CHICAGO — As Election Day looms, and voting advocates urge people to get to the polls, there’s one group hard at work to remind people like them that they, too, can cast a ballot: the formerly incarcerated.
Illinois is one of 16 states where people convicted of a felony automatically regain the right to vote upon release. Once someone is out of custody, even if they are on parole or probation, they can re-register to vote, according to Illinois Legal Aid Online.
But formerly incarcerated people say most people returning from prison assume they’ve lost their voting rights and rarely know they can participate in elections.
Now released from custody, and aware of their rights, some formerly incarcerated people say they are embracing their ability to vote in this year’s election. For some, it will be their first time casting a ballot.
And they want to make sure other former felons take advantage of the opportunity. With judges and county prosecutors on the ballot, formerly incarcerated people said they have personal stakes in which officials are elected to operate their criminal justice system.
“I’m a Black man who did some time. But I still have a voice,” said Darren Cox, who served more than three decades in prison. “We’ve been fighting all our lives. We got to try to make this as level a playing field as possible. So we definitely got to get out there and fight for one another to vote.”
Tuesday’s election would be Renaldo Hudson’s second time voting.
Hudson spent 37 years in prison before being granted clemency by Governor JB Pritzker and released in September. He was originally sentenced to death for a 1983 murder when he was 19.
“I’d say 97 percent of the people that are in prison think that they don’t have a right to vote anymore because they have a conviction,” Hudson estimated. “It’s a small minority that know they have the right to vote.”
His only time voting was while he was in jail awaiting trial, as part of an effort by Jesse Jackson’s Rainbow PUSH Coalition to extend voting access to jails. Hudson supported Harold Washington in his successful campaign to become Chicago’s first Black mayor.
He also voted for Charles Freeman to become the first Black justice of the Illinois Supreme Court, whom he backed as a progressive.
Hudson was struck by how important his vote was when an appeal that could have lessened his sentence and get him off death row ended up in the Illinois Supreme Court before Justice Freeman. Freeman ruled against him, effectively upholding Hudson’s death sentence.
“For me, voting is an act of survival, attempting to save my life,” Hudson said.
Since his release, he has joined the Illinois Prison Project as a criminal justice reform advocate. He is urging formerly incarcerated people to vote so they can have a say in choosing the prosecutor who brings charges against people accused of crimes.
Some prosecutors are more likely to take into account the social circumstances like poverty and trauma that lead up to incidents of crime, Hudson said, which is reflected in their strategies for enforcing the law. He is working to reform the justice system by helping elect prosecutors who will “pay attention to all the things that may have led up to you becoming that person.”
“Yes, you should be held accountable for what you did. But they also should be working to figure out what went wrong. Where did I break?” Hudson said.
Cox, who served 31 years for murder and sexual assault, wasn’t alone in assuming he could no longer vote. Nearly everybody he knew in prison who has been released also thought the same, he said. Many states, indeed, do ban felons from voting or create barriers that make it difficult to reinstate voting rights.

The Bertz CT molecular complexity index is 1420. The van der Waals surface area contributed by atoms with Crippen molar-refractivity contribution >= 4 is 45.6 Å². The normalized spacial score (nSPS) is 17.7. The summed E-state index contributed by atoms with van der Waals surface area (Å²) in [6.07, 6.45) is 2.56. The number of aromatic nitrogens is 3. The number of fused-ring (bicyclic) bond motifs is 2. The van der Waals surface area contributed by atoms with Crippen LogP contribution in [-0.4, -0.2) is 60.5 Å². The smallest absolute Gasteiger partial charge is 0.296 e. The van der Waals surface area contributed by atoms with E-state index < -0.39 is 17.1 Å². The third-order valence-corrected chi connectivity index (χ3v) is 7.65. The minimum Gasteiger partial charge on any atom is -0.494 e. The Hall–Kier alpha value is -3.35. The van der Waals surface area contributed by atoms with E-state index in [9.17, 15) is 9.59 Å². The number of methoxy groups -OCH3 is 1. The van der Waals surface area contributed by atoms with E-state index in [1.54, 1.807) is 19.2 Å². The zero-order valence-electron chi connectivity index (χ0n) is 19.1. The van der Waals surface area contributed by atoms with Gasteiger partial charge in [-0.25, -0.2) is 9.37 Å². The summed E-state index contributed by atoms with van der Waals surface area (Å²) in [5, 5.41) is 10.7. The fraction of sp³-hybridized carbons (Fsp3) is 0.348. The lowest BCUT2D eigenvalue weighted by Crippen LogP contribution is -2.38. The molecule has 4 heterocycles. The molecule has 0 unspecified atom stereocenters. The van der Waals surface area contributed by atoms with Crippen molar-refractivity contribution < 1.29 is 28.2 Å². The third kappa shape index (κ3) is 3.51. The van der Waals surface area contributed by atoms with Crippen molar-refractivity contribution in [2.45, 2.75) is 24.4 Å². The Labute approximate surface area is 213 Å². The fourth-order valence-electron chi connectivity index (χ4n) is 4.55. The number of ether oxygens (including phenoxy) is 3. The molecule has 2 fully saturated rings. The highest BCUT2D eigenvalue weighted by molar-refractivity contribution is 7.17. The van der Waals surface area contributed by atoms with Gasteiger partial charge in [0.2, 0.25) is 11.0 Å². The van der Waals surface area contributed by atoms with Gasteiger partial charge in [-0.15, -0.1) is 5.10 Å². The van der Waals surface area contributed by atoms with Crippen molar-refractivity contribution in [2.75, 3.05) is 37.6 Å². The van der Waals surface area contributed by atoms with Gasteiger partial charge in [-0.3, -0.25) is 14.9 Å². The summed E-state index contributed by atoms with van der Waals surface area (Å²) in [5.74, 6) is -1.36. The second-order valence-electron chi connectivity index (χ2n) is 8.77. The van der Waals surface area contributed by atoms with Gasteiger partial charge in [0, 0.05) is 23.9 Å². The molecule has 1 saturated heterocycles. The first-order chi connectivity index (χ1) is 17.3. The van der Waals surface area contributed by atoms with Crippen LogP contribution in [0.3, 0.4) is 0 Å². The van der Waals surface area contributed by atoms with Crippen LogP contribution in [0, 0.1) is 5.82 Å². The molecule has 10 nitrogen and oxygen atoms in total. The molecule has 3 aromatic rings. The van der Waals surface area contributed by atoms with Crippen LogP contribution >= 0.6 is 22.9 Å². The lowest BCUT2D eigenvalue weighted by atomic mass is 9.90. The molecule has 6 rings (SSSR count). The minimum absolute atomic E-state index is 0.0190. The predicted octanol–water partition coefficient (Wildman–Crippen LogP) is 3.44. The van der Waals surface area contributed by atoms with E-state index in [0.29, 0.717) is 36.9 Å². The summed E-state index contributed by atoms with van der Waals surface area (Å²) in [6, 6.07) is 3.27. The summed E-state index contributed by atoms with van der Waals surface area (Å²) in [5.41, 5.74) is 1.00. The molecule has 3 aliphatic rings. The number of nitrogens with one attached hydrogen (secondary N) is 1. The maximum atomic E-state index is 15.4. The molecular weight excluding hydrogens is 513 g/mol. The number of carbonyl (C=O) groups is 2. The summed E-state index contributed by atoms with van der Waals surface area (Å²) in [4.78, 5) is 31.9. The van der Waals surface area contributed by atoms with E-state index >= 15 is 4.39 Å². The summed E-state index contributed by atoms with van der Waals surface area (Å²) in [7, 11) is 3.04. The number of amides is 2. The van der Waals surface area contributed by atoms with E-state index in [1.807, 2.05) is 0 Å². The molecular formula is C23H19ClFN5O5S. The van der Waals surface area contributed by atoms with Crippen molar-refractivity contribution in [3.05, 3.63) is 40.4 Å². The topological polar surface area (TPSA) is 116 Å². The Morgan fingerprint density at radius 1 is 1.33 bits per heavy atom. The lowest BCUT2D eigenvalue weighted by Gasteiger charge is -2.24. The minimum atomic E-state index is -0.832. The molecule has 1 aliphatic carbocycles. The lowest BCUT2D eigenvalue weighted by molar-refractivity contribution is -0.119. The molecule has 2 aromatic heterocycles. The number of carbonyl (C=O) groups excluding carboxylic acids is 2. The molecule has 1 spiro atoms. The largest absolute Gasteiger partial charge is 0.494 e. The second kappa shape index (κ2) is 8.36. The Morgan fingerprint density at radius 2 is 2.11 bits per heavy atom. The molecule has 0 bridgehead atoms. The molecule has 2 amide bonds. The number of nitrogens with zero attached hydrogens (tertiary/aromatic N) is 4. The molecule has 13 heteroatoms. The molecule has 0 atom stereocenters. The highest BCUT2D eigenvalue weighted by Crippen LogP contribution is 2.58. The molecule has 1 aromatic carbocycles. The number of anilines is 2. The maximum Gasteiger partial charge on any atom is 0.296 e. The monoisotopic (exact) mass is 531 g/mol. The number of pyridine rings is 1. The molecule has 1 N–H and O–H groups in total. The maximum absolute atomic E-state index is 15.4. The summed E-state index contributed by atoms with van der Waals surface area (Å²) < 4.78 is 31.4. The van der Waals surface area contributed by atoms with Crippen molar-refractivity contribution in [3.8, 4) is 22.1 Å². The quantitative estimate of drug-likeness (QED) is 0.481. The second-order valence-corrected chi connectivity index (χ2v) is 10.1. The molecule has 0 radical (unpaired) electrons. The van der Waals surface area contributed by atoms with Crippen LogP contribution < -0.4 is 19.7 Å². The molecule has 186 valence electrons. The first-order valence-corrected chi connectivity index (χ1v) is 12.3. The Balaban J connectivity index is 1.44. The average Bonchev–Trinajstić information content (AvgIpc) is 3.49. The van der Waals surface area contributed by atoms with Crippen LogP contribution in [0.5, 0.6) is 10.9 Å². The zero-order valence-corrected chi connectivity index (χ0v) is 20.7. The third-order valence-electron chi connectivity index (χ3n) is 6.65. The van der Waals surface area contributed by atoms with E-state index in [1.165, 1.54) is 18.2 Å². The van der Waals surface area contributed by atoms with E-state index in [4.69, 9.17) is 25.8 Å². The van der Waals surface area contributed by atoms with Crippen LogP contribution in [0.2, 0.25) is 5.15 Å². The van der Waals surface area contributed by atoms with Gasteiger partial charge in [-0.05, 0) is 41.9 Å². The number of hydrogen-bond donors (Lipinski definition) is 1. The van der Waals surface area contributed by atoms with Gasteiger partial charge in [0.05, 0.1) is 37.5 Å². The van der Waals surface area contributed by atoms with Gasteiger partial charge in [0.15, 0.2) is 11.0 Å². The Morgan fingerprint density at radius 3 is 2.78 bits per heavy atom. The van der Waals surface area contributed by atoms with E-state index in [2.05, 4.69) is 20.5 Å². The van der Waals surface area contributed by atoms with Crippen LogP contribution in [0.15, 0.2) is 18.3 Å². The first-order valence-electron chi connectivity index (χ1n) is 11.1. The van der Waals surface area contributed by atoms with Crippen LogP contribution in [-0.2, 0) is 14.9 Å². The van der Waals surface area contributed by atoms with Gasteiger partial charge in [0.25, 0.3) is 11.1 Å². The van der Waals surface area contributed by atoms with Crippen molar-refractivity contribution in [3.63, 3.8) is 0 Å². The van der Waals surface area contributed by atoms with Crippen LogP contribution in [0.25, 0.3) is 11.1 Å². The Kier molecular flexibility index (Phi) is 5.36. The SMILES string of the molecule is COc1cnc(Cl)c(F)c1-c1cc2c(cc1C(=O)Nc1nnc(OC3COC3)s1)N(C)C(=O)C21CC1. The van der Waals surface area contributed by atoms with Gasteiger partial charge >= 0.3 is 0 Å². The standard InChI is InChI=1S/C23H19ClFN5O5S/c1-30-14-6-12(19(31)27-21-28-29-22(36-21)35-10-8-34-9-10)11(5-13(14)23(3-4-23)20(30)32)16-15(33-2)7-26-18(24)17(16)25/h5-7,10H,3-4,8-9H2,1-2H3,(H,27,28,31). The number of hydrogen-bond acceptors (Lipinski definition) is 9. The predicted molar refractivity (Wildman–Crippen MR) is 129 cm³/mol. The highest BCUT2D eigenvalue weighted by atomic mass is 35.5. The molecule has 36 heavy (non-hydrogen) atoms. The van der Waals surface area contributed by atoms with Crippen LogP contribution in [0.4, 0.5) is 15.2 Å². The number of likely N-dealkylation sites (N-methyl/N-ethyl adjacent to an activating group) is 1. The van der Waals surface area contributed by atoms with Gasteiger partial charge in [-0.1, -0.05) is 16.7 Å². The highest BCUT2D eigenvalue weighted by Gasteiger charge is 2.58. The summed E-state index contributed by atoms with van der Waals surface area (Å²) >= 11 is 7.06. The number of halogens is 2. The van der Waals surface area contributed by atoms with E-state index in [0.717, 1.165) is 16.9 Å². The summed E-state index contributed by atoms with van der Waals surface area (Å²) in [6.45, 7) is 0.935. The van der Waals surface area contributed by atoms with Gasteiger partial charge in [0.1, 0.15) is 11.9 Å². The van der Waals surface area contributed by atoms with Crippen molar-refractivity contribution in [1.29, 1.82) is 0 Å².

Rather for Cox, it was the conditions of incarceration that led him to believe there was no place in society that would value his voice.
“When you get incarcerated, you lose all your rights and privileges. That’s how they make you feel. That’s how they make you think,” he said.
Before his conviction, Cox took advantage of every opportunity to vote.
For this election, Cox paid special attention to the list of judges on the ballot, since they determine the sentences for people convicted of crimes. Turning in his early ballot made him feel like he was back with his family again talking about the issues that matter, he said.
“It’s like a family tradition,” he said. “Every time it’s time to vote, we used to all get together and talk about what’s going on, who we’re voting for and why we’re voting. What we want to change.”
Thomas Sirtoff, 44, has been wrapped up in the criminal justice system since he was 18. This will be his first time voting in a general election.
The misconception that all prisoners have permanently relinquished their right to vote is “pretty much the going consensus” among people who are incarcerated and recently released, Sirtoff said. This is especially true in federal prisons, where inmates come from different states that have different voting rights.
“To be able to vote was pretty much not even a thought in my mind. I never thought that I would be part of the democratic process of even getting a voice,” he said.
Sirtoff is paying close attention to each judge’s record on drug cases this election. Even though cannabis has become legal, he has seen many people receive harsh sentences for drug crimes.
“They’re still doing very extended sentences for low-level drug offenders,” he said.
Restrictions on voting rights for formerly incarcerated people are “just another way for them to do voter suppression,” Sirtoff said.
“You’ve done your time,” he said, “and you deserve a second chance. You deserve to be in the workforce and be a contributing member of society that should also have a voice in who runs the government.”
Pascal Sabino is a Report for America corps member covering Austin, North Lawndale and Garfield Park for Block Club Chicago.
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